Courtesy of Artie Lange
Artie Lange is a true comedy icon. Though he’s well-known for his time on The Howard Stern Show, that's just one stop-off on a long and varied career. He was also a cast member on MADtv and The Norm Show; appeared in three comedy specials; and co-wrote, produced, and starred in the 2006 film Artie Lange’s Beer League. The comic also has two New York Times bestselling books, Too Fat to Fish and Crash and Burn (and plans to release his third book sometime this year). Lange currently hosts the Artie Quitter Podcast and is part of the new HBO comedy Crashing, where he has a recurring role. SLM spoke with Lange about acting, standup, and his current projects.
Do you recall your first exposure to standup? Oh god, yeah. I was 19 years old. July 12, 1987. It’s a date I’ll always remember. The original Improv in New York City on 9th and 44th, in Hell’s Kitchen, not there anymore. It was a hot day. I had been thinking about doing it since I was 16 or 17, and I never had the balls. On The Howard Stern Show, I heard an advertisement for Bob Dylan and the Grateful Dead at Giants Stadium, and I went. I took mushrooms, had a psychedelic experience, and when I came down from the mushrooms, I had the balls to drive into New York, and I parked in front of the Improv. I got an open mic, and I went on at 1 a.m. and bombed for seven minutes. The woman that owned it, she was so nasty to me. I said to her at the end of it, can you give me any advice? She said, I give advice to people who got by the audition. It was like f— off, welcome to New York. I went home happy: I had the balls to go on stage. I said thank god I have nothing else going on in life or else I would’ve went back to college or any other skill. I had nothing else, so I kept going back until I got good.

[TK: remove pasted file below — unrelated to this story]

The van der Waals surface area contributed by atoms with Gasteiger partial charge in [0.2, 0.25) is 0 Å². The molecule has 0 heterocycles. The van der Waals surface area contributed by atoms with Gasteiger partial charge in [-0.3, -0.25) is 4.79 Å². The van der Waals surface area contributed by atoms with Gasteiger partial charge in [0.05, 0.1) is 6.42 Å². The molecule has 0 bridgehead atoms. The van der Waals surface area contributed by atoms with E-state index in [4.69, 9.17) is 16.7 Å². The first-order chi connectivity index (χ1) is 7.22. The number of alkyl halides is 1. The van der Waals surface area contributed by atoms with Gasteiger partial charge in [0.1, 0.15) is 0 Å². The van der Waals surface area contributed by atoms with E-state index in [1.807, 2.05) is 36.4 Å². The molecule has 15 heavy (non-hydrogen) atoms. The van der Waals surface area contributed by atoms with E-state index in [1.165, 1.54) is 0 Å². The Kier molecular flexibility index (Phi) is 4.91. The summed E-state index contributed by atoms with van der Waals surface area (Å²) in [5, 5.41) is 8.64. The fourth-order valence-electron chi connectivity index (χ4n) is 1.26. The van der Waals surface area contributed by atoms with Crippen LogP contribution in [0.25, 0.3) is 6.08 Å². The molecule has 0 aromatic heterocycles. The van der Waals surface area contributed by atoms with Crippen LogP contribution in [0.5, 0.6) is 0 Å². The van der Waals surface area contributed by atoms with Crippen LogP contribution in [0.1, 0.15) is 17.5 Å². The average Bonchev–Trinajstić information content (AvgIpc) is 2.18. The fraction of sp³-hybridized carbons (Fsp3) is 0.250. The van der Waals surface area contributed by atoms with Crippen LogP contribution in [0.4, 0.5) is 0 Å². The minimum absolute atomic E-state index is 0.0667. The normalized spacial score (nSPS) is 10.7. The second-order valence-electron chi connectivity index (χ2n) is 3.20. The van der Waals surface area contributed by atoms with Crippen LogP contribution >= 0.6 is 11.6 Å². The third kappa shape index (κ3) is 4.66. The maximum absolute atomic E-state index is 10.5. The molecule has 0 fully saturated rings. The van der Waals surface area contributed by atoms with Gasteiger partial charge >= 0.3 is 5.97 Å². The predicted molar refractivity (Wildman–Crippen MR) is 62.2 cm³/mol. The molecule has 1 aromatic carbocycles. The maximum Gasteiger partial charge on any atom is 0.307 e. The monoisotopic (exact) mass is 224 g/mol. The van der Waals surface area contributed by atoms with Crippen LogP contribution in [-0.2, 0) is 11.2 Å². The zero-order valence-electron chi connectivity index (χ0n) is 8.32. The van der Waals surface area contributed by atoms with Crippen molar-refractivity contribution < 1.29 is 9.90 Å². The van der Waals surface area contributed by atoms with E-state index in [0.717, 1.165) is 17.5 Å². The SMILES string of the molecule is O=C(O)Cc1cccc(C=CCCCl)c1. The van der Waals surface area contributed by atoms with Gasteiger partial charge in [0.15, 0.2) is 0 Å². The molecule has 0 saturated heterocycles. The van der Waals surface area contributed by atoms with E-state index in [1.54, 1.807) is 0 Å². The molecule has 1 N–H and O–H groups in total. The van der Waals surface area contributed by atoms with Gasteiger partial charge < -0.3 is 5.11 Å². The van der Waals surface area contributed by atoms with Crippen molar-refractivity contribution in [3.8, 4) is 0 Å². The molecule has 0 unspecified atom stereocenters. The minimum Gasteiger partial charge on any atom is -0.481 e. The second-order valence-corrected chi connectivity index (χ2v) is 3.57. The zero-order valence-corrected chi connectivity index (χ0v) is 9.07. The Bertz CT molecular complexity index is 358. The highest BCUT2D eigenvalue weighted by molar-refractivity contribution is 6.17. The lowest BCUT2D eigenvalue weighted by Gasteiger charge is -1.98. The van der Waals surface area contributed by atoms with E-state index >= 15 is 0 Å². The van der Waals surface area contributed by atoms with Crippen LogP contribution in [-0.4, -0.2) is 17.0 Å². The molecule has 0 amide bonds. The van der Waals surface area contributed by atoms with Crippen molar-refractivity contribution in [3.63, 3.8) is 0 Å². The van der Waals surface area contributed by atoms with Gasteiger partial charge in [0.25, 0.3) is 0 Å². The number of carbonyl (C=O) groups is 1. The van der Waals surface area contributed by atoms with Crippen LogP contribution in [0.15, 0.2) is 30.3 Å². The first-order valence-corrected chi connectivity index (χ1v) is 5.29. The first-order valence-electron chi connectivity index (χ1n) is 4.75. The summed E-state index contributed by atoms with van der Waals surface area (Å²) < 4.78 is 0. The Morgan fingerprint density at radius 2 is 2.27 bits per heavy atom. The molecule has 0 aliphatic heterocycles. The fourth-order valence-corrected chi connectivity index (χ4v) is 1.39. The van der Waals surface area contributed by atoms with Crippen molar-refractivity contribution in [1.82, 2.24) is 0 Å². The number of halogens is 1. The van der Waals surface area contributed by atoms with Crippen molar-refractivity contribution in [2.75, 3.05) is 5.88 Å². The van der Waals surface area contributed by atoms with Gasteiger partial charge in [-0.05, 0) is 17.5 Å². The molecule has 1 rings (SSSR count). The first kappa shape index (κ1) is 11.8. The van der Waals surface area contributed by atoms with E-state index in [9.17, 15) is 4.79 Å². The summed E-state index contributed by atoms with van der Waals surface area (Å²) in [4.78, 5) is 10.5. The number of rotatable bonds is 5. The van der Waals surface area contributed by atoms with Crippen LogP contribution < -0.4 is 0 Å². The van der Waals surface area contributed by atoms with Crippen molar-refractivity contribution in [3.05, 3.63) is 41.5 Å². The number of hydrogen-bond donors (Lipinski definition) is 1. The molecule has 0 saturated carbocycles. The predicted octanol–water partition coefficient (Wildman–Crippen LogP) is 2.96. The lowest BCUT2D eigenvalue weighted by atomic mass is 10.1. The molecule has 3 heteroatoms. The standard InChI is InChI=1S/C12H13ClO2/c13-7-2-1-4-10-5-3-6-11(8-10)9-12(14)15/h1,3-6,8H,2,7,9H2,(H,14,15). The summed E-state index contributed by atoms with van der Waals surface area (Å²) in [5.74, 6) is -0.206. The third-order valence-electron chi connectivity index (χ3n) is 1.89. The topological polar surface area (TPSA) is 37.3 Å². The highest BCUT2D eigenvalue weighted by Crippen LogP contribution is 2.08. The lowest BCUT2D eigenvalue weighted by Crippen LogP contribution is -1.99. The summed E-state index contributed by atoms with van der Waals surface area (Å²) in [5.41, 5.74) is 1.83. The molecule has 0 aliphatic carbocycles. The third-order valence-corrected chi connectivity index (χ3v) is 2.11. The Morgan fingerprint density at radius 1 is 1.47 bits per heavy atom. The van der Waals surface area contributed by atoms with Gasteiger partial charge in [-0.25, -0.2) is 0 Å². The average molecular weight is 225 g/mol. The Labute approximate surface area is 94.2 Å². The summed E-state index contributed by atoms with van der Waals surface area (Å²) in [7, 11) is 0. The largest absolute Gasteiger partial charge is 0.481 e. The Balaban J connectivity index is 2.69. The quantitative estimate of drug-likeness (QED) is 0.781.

You are no stranger to TV shows and movies. Was that always a goal? I wanted to just be funny. I wanted to be in comedy. It’s weird and such an odd thing in life: My father turned me on to The Howard Stern Show when I was 13 years old. He climbed roofs for a living, he got to about the 10th grade, my old man, but he worked harder. He made a living putting up TV antennas in the ’70s and early ’80s. One day, he came home, summer of ’82. Howard had been on NBC and New York for two months, and he would come home specifically to laugh at Howard, and it was a bonding thing, so I said I want to be on the radio one day. Then I saw Bill Murray, Eddie Murphy, all these guys in movies and doing standup, and I said I want to do standup, I want to do movies, and—I watched the Honeymooners and The Odd Couple—I want to be in TV. I wanted to be in everything.
Was the transition between standup and TV difficult? What’s funny is I have zero training. At the end of one scene that we shot, Judd Apatow was like, 'That was really good. You’re a good actor. Where’d you go to school?' I said, 'Nowhere.' He said, 'What do you mean, nowhere?' I said, 'I’ll take you to the New Jersey port, where I unloaded orange juice for a couple years. Those guys were characters.' I didn’t have money to go to Northwestern or anything, which is what he liked about me.